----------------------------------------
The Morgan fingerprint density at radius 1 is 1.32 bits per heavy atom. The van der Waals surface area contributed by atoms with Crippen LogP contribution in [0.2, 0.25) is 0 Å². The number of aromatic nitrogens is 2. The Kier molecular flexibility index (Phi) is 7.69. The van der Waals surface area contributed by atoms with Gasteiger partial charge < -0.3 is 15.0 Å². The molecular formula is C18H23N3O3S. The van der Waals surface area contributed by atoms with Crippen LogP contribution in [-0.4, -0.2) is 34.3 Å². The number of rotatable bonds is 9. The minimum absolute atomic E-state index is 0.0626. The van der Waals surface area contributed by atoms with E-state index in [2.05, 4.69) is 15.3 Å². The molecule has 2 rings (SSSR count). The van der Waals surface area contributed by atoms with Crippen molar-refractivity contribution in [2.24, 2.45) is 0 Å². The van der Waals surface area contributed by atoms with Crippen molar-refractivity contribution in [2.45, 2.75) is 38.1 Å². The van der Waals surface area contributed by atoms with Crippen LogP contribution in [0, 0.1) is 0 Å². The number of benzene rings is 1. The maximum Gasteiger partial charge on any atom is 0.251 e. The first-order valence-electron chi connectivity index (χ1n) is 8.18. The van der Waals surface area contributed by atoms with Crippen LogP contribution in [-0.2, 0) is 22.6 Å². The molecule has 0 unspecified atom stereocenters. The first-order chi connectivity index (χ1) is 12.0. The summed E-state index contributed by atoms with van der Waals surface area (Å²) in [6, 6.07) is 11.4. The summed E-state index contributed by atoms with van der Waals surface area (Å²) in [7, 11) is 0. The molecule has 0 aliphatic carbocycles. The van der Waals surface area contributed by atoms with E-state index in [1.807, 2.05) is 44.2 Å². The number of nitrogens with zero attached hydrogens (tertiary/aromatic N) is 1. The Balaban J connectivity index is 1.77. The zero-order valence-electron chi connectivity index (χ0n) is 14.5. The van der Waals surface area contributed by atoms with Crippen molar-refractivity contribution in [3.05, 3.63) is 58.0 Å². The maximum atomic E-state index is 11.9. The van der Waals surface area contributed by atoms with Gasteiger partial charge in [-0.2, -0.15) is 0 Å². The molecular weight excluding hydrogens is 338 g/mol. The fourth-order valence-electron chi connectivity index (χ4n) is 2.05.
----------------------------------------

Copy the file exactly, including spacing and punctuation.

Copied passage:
The Morgan fingerprint density at radius 1 is 1.32 bits per heavy atom. The van der Waals surface area contributed by atoms with Crippen LogP contribution in [0.2, 0.25) is 0 Å². The number of aromatic nitrogens is 2. The Kier molecular flexibility index (Phi) is 7.69. The van der Waals surface area contributed by atoms with Gasteiger partial charge < -0.3 is 15.0 Å². The molecular formula is C18H23N3O3S. The van der Waals surface area contributed by atoms with Crippen LogP contribution in [-0.4, -0.2) is 34.3 Å². The number of rotatable bonds is 9. The minimum absolute atomic E-state index is 0.0626. The van der Waals surface area contributed by atoms with E-state index in [2.05, 4.69) is 15.3 Å². The molecule has 2 rings (SSSR count). The van der Waals surface area contributed by atoms with Crippen molar-refractivity contribution in [2.24, 2.45) is 0 Å². The van der Waals surface area contributed by atoms with Crippen molar-refractivity contribution in [2.45, 2.75) is 38.1 Å². The van der Waals surface area contributed by atoms with Crippen LogP contribution in [0, 0.1) is 0 Å². The number of benzene rings is 1. The maximum Gasteiger partial charge on any atom is 0.251 e. The first-order valence-electron chi connectivity index (χ1n) is 8.18. The van der Waals surface area contributed by atoms with Crippen LogP contribution in [-0.2, 0) is 22.6 Å². The molecule has 0 unspecified atom stereocenters. The first-order chi connectivity index (χ1) is 12.0. The summed E-state index contributed by atoms with van der Waals surface area (Å²) in [6, 6.07) is 11.4. The summed E-state index contributed by atoms with van der Waals surface area (Å²) in [7, 11) is 0. The molecule has 0 aliphatic carbocycles. The van der Waals surface area contributed by atoms with E-state index in [1.807, 2.05) is 44.2 Å². The number of nitrogens with zero attached hydrogens (tertiary/aromatic N) is 1. The Balaban J connectivity index is 1.77. The zero-order valence-electron chi connectivity index (χ0n) is 14.5. The van der Waals surface area contributed by atoms with Crippen molar-refractivity contribution in [3.05, 3.63) is 58.0 Å². The maximum atomic E-state index is 11.9. The van der Waals surface area contributed by atoms with Gasteiger partial charge in [-0.2, -0.15) is 0 Å². The molecular weight excluding hydrogens is 338 g/mol. The fourth-order valence-electron chi connectivity index (χ4n) is 2.05.